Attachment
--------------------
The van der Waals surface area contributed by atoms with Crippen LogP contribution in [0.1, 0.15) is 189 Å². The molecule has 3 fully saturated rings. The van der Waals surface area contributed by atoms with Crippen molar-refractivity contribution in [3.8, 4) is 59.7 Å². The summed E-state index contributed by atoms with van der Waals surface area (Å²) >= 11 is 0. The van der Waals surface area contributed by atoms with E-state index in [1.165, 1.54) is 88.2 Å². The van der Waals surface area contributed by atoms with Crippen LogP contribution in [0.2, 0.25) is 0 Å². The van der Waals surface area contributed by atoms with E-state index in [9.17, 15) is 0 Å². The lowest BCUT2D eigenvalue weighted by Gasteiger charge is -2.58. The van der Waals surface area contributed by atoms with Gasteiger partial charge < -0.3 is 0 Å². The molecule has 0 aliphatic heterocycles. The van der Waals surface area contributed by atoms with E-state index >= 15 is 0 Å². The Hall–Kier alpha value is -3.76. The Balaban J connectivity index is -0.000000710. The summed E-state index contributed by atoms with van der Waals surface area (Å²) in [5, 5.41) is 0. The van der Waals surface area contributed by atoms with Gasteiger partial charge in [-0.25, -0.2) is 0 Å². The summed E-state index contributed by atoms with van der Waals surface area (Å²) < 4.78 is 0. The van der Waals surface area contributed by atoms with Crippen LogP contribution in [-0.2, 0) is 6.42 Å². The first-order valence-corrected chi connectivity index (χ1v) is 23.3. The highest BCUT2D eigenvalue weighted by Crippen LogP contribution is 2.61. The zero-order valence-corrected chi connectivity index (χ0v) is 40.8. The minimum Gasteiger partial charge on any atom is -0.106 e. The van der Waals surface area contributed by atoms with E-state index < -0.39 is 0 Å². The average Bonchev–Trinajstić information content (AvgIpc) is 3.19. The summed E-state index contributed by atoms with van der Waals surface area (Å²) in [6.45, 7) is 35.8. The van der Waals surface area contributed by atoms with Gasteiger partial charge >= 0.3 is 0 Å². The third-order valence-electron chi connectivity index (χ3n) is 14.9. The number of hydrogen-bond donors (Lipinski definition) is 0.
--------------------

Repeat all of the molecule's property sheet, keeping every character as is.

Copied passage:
The van der Waals surface area contributed by atoms with Crippen LogP contribution in [0.1, 0.15) is 189 Å². The molecule has 3 fully saturated rings. The van der Waals surface area contributed by atoms with Crippen molar-refractivity contribution in [3.8, 4) is 59.7 Å². The summed E-state index contributed by atoms with van der Waals surface area (Å²) >= 11 is 0. The van der Waals surface area contributed by atoms with E-state index in [1.165, 1.54) is 88.2 Å². The van der Waals surface area contributed by atoms with Crippen LogP contribution in [0.2, 0.25) is 0 Å². The van der Waals surface area contributed by atoms with E-state index in [9.17, 15) is 0 Å². The lowest BCUT2D eigenvalue weighted by Gasteiger charge is -2.58. The van der Waals surface area contributed by atoms with Gasteiger partial charge < -0.3 is 0 Å². The molecule has 0 aliphatic heterocycles. The van der Waals surface area contributed by atoms with E-state index >= 15 is 0 Å². The Hall–Kier alpha value is -3.76. The Balaban J connectivity index is -0.000000710. The summed E-state index contributed by atoms with van der Waals surface area (Å²) in [5, 5.41) is 0. The van der Waals surface area contributed by atoms with Gasteiger partial charge in [-0.25, -0.2) is 0 Å². The summed E-state index contributed by atoms with van der Waals surface area (Å²) < 4.78 is 0. The van der Waals surface area contributed by atoms with Crippen LogP contribution in [-0.2, 0) is 6.42 Å². The first-order valence-corrected chi connectivity index (χ1v) is 23.3. The highest BCUT2D eigenvalue weighted by Crippen LogP contribution is 2.61. The zero-order valence-corrected chi connectivity index (χ0v) is 40.8. The minimum Gasteiger partial charge on any atom is -0.106 e. The van der Waals surface area contributed by atoms with E-state index < -0.39 is 0 Å². The average Bonchev–Trinajstić information content (AvgIpc) is 3.19. The summed E-state index contributed by atoms with van der Waals surface area (Å²) in [6.45, 7) is 35.8. The van der Waals surface area contributed by atoms with Gasteiger partial charge >= 0.3 is 0 Å². The third-order valence-electron chi connectivity index (χ3n) is 14.9. The number of hydrogen-bond donors (Lipinski definition) is 0.